BRANT BJORK – Jalamanta (Originally 1999, Remixed and Remastered 2019 Heavy Psych Sounds)
When the needle hits wax it won’t be long,
You got your radio tuned but it won’t play this song.
20 years ago, Jalamanta was one of my favourite albums in the world. This is my third copy. Partly instrumental, partly vocal, but 100% Brant Bjork. It was his first solo album, and he played virtually everything himself. The laid-back desert vibes are perfect for a summer evening chill-out. Humid, sparse, exotic, varied compositions take you across a hazy landscape.
In 2019, Brant and engineer Tony Mason remixed Jalamanta, to take it the place they “always wanted it to go”. The remixes are largely subtle, just making the album sound bigger in your ears. The vocals might be a little less buried. It’s still raw, and sparse, and all the things you always liked about Jalamanta. Some songs have more noticeable differences. More guitar on “Toot”. Tracks tend to run longer than their previous fade-outs. But there are things I enjoyed about the original that aren’t here. The echoey lead vocal on “Toot” — “Cat scan, cat scan…” That echo is gone, maybe so the sonic field wouldn’t be too crowded with that louder backing guitar?
This remix will never replace an original, especially when it was one of my favourites 20 years ago. What is “Jalamanta” made of that makes it so tasty? Only the most basic of ingredients. Rolling bass and drums, simple unaffected guitar parts, and Brant’s laid back singing style.
Yeah, the man shakes me down and that’s why I’m broke.
The rich man’s got all the green but it ain’t the kind you smoke.
So we turn up the rock, and we roll it slow.
We’re always flying high, and the ride is always low.
Snakey guitars jab in and out of the speakers — one song is even called “Cobra Jab”. Other tunes are more aggressive. “Too Many Chiefs… Not Enough Indians” has a relentless and simple riff, with the snakey guitars carrying the melody over it like a wave. Brant’s quiet vocal is hypnotic. By contrast, “Defender of the Oleander” has a barely-there main riff while the snakey licks do all the brilliant melodic work. Brant goes for hypnotic again on “Her Brown Blood”, a speedy run through the desert, with a cool monotone vocal right in the middle of your head.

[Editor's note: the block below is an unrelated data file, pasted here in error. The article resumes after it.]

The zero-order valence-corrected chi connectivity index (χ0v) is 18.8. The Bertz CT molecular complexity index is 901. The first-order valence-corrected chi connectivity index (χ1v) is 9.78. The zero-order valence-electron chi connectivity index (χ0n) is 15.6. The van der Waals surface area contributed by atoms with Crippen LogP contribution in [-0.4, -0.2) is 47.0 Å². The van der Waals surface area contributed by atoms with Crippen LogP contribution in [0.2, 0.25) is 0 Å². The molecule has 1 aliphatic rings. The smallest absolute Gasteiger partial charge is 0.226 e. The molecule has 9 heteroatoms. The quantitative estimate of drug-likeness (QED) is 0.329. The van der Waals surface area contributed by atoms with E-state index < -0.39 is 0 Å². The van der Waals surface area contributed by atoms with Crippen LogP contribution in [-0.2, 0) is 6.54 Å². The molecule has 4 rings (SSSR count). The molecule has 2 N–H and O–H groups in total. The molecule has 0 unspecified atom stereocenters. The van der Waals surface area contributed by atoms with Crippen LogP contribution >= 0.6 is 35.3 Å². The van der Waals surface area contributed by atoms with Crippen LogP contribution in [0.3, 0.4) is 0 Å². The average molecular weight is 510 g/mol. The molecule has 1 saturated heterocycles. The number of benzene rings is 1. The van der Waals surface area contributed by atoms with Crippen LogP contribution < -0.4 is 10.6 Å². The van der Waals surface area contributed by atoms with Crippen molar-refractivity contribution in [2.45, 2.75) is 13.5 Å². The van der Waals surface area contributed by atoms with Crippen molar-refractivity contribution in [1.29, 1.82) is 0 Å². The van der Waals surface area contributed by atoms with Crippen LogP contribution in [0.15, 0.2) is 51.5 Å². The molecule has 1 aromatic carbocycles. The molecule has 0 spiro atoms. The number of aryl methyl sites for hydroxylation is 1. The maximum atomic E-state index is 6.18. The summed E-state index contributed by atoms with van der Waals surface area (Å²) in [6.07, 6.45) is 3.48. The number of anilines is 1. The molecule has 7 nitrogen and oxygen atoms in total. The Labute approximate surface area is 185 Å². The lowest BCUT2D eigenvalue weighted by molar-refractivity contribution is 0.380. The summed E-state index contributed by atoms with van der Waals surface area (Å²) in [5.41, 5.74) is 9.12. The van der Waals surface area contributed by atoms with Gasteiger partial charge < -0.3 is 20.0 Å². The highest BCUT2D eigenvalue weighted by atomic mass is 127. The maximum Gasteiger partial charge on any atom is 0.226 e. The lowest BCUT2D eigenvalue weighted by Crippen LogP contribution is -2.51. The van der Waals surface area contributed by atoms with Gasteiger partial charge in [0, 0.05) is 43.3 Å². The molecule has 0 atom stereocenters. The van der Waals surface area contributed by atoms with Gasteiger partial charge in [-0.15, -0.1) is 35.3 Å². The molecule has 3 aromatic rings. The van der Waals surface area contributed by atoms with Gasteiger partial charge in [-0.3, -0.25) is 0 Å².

Whichever version of Jalamanta you happen upon, you are guaranteed an incredible listening experience. The new remix is certainly more three-dimensional, and will sound better on your big system. But you will lose some of the charm of the original. The 2009 vinyl used to be the way to go, with a beautiful full-colour booklet and Blue Oyster Cult cover “Take Me Away”. But now you can get “Take Me Away” here on CD, albeit remixed. Another bonus is exclusive to this CD — “Bones Lazy”, which segues out of “Defender of the Oleander” into the brilliant rocker “Low Desert Punk”. And with the title “Bones Lazy”, you won’t be surprised that it is “Lazy Bones” backwards! Like you’re watching Tenet. Cool though. Even though I knew what was likely coming, I felt like it fit right in.
Get a load of this, man.
Well I’m gettin’ up when the sun goes down,
And I shine ’em up and I hit the town.
Well I trim it clean and I roll it up,
And then I take it nice and slow…so what the fuck, man.
Jalamanta makes me feel that California sun way more than any Desert Sessions CD ever has. You can taste it. Let it sink into your lazy bones. And as great as this new CD is sonically, it also makes me want to hear the original. Nothing can truly upgrade a 20 years love affair with Jalamanta. As a complimentary piece, I don’t regret owning or listening to it at all. Hearing guitar parts that used to be beyond the fade is the kind of bait that we nerds line up for. The 2009 vinyl, with the gorgeous embossed cover and all that delicious photography inside, will remain my preferred way to experience Jalamanta. The 2019 remix will be the one to play when you want to examine it in more thorough detail.
(still) 5/5 stars
Original CD and vinyl releases seen below.